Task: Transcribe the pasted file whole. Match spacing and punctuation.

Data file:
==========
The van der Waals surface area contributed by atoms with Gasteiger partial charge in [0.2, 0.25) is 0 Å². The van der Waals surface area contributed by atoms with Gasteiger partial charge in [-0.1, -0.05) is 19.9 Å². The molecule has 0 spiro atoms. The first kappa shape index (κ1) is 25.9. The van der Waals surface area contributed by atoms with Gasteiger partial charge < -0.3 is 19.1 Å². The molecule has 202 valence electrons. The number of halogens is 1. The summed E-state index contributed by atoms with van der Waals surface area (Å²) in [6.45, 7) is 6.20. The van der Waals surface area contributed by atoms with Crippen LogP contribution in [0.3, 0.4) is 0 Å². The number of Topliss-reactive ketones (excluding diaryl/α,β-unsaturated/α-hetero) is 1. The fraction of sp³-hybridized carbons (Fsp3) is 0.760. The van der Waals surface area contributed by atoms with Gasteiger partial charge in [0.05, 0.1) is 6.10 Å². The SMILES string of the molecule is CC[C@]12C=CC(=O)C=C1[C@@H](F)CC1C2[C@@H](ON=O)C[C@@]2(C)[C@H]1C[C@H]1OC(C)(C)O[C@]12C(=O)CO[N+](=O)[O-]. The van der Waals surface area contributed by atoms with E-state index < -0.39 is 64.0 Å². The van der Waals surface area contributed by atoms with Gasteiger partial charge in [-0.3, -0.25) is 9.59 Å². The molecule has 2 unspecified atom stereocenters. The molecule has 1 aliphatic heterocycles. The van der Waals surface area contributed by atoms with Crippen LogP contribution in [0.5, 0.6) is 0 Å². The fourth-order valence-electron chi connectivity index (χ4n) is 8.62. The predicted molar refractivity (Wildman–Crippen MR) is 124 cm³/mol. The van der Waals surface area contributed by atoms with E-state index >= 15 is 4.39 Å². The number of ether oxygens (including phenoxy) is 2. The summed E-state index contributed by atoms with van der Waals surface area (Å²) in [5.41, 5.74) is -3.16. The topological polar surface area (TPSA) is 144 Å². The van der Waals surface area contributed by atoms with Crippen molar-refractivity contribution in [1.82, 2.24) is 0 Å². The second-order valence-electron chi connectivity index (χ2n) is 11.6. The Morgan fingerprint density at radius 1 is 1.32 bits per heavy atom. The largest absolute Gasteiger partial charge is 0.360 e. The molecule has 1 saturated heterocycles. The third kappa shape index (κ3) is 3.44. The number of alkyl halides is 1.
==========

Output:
The van der Waals surface area contributed by atoms with Gasteiger partial charge in [0.2, 0.25) is 0 Å². The van der Waals surface area contributed by atoms with Gasteiger partial charge in [-0.1, -0.05) is 19.9 Å². The molecule has 0 spiro atoms. The first kappa shape index (κ1) is 25.9. The van der Waals surface area contributed by atoms with Gasteiger partial charge < -0.3 is 19.1 Å². The molecule has 202 valence electrons. The number of halogens is 1. The summed E-state index contributed by atoms with van der Waals surface area (Å²) in [6.45, 7) is 6.20. The van der Waals surface area contributed by atoms with Crippen LogP contribution in [0.3, 0.4) is 0 Å². The number of Topliss-reactive ketones (excluding diaryl/α,β-unsaturated/α-hetero) is 1. The fraction of sp³-hybridized carbons (Fsp3) is 0.760. The van der Waals surface area contributed by atoms with Gasteiger partial charge in [0.05, 0.1) is 6.10 Å². The SMILES string of the molecule is CC[C@]12C=CC(=O)C=C1[C@@H](F)CC1C2[C@@H](ON=O)C[C@@]2(C)[C@H]1C[C@H]1OC(C)(C)O[C@]12C(=O)CO[N+](=O)[O-]. The van der Waals surface area contributed by atoms with E-state index < -0.39 is 64.0 Å². The van der Waals surface area contributed by atoms with Gasteiger partial charge in [-0.3, -0.25) is 9.59 Å². The molecule has 2 unspecified atom stereocenters. The molecule has 1 aliphatic heterocycles. The van der Waals surface area contributed by atoms with Crippen LogP contribution in [0.5, 0.6) is 0 Å². The fourth-order valence-electron chi connectivity index (χ4n) is 8.62. The predicted molar refractivity (Wildman–Crippen MR) is 124 cm³/mol. The van der Waals surface area contributed by atoms with E-state index >= 15 is 4.39 Å². The number of ether oxygens (including phenoxy) is 2. The summed E-state index contributed by atoms with van der Waals surface area (Å²) in [5.41, 5.74) is -3.16. The topological polar surface area (TPSA) is 144 Å². The van der Waals surface area contributed by atoms with Crippen molar-refractivity contribution in [1.82, 2.24) is 0 Å². The second-order valence-electron chi connectivity index (χ2n) is 11.6. The Morgan fingerprint density at radius 1 is 1.32 bits per heavy atom. The largest absolute Gasteiger partial charge is 0.360 e. The molecule has 1 saturated heterocycles. The third kappa shape index (κ3) is 3.44. The number of alkyl halides is 1.